- Disney introduced a data-driven plan to unify its advertising sales among digital and linear TV screens that includes the rollout of a programmatic business called Disney Real-Time Ad Exchange (DRAX). The plan was unveiled at an invitation-only event for clients on Feb. 23 called the Disney Platform Tech Showcase.The media and entertainment giant expects automated ad revenue to grow more than 80% this year, with programmatic sales making up as much as half of addressable revenue by 2024, per an announcement.
- More than 1,000 net new clients have bought ad inventory across the Disney Platform, which includes the streaming platform Hulu, through programmatic channels in the past year. That growth accelerated with the January launch of Disney Hulu XP (DHXP), which enables advertisers to place ads across Hulu and Disney's TV networks and whose adoption quadrupled in its first 30 days, according to Disney.
- Disney pulled together its first-party consumer data and audience modeling into a platform called Disney Select that lets marketers pick target segments based on buyer behavior, household characteristics and psychographics. Platforms like Disney Select that rely on first-party data are poised to become even more essential as the data privacy landscape tightens.
Disney's first technology showcase aimed to prepare advertisers and their media agencies for the upfront sales season that starts in May, though like last year, the pandemic will prevent TV networks from hosting in-person events. With viewers spending more time watching video on connected devices like smart TVs and mobile phones, Disney is emphasizing a cross-platform approach to selling its ad inventory on traditional linear TV and increasingly crucial streaming platforms like Hulu. Disney’s online ad sales on platforms including Hulu, ESPN+ and ABC.com rose 47% to $882 million last quarter, and could soon surpass ad sales on the ABC broadcast network, which saw a 5% gain to $984 million, per an online investor conference cited by Ad Age.
Disney's efforts include the launch of its Disney Real-Time Ad Exchange (DRAX) for programmatic buys and Disney Select for data-driven targeting. The company has seen a 56% increase from a year earlier in the number of campaigns that use data of any kind to target audiences, while revenue has jumped 110%, per the announcement.
"This new way of doing business will be optimizable in real-time through our programmatic offerings," Lisa Valentino, executive vice president of client solutions and addressable enablement at Disney Advertising Sales, said in the announcement. "The buys will be data-enabled with precision targeting and built on Disney’s audience graph that can be complemented with marketer’s own data."
The launch of DRAX, which shares its name with a character from Disney's "Guardians of the Galaxy" films, is part of Disney's plan to fully automate ad sales through programmatic platforms as more TV advertising becomes addressable, letting marketers reach different households with different ads based on consumer data.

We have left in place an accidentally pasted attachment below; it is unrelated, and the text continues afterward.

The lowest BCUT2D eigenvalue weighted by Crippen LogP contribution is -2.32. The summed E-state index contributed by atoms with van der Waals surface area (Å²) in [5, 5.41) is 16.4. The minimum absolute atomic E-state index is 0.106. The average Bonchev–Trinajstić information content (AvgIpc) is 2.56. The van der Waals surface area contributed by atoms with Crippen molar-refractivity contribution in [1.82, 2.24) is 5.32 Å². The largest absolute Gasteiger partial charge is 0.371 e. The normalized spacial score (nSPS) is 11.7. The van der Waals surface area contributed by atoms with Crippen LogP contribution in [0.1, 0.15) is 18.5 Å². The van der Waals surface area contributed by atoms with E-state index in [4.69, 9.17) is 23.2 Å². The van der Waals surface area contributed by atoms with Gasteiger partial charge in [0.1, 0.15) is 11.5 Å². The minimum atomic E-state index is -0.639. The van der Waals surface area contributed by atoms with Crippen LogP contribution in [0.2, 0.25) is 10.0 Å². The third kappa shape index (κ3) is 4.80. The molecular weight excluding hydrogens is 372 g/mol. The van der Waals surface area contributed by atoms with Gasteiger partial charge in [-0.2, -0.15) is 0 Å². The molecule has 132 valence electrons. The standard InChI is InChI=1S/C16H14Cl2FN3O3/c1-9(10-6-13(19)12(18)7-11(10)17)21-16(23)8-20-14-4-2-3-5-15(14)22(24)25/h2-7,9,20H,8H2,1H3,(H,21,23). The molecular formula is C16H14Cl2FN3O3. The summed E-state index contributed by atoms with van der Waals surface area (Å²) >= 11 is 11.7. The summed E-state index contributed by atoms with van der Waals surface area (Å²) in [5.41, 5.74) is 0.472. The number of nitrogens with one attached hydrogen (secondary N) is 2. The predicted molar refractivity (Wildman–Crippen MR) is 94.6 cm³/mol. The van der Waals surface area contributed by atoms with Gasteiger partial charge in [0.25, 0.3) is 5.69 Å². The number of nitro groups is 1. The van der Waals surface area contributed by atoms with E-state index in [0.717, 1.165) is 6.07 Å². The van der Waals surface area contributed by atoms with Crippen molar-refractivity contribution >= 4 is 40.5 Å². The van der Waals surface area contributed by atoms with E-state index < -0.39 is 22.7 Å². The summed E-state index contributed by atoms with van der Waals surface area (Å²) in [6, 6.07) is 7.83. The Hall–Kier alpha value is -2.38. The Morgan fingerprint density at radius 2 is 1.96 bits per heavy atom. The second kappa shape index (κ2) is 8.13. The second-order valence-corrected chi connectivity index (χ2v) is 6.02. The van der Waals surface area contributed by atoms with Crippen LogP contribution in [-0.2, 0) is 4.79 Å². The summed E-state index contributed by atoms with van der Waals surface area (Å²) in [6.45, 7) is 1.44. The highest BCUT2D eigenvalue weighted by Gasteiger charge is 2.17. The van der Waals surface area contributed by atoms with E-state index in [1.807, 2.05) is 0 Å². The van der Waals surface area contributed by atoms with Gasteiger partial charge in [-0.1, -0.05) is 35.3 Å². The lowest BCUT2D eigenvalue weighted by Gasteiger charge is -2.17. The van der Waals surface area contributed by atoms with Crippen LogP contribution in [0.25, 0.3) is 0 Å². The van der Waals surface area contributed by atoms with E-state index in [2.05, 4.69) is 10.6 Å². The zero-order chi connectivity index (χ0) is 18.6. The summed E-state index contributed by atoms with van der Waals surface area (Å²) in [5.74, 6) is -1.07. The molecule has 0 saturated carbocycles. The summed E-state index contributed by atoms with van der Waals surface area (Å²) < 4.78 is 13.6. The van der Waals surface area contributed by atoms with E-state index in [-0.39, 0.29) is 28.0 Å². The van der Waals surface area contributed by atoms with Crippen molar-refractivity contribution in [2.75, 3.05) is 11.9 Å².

Disney's latest announcements follow the January launch of Disney Hulu XP, which lets marketers unify their ad buys on its TV networks and streaming service Hulu. Since taking control of Hulu in 2019, Disney has expanded the platform with new ad formats such as its Gateway Go product for direct-response advertisers during last year's NewFronts presentation. Hulu won't appear at this year's NewFronts for digital advertising as Disney combines the streaming platform with its upfront presentation in May, Adweek reported. The move reflects the company's approach to media convergence.
"As Disney embarks on a single unified ad platform across linear and digital that addresses this reality and market opportunity, we expect convergence to continue in three distinct areas: planning and forecasting, reporting and measurement and cross-channel optimization," said Jeremy Helfand, senior vice president and head of advertising platforms at Disney Media and Entertainment Distribution (DMED). "We want advertisers to be able to buy once, deliver everywhere and have common measurement for real-time optimizing campaign results with Disney."
Disney's approach to upfronts comes as advertisers and media buyers increasingly question the traditional practice of committing to buy big swaths of premium ad inventory in anticipation of fall premieres for shows. Procter & Gamble, one of the world's biggest advertisers by media spend, made a splash in shirking the traditional TV upfronts last year. Instead, the consumer packaged goods company decided to negotiate directly with the networks, looking to avoid "legacy systems that have historically favored sellers," Marc Pritchard, P&G's chief brand officer, said in a speech the virtual Consumer Electronics Show in January.
Still, most advertisers plan to keep their media allocations consistent this year, spending 40% for upfront and 60% for scatter, a survey by researcher Advertiser Perceptions recently found. While viewership of traditional linear TV has declined as people embrace streaming, 51% of advertisers said linear TV is their top priority, compared with 16% for social media and 15% for video sites, the survey found.
Spending on U.S. programmatic CTV video ads willl increase by more than 54% to $6.73 billion this year and by 29% to $8.67 billion in 2022, researcher eMarketer estimated in October. Sixty percent of U.S. advertisers said they planned to shift ad dollars from linear TV to either CTV or over-the-top (OTT) streaming services this year, according to a November survey by the Interactive Advertising Bureau (IAB).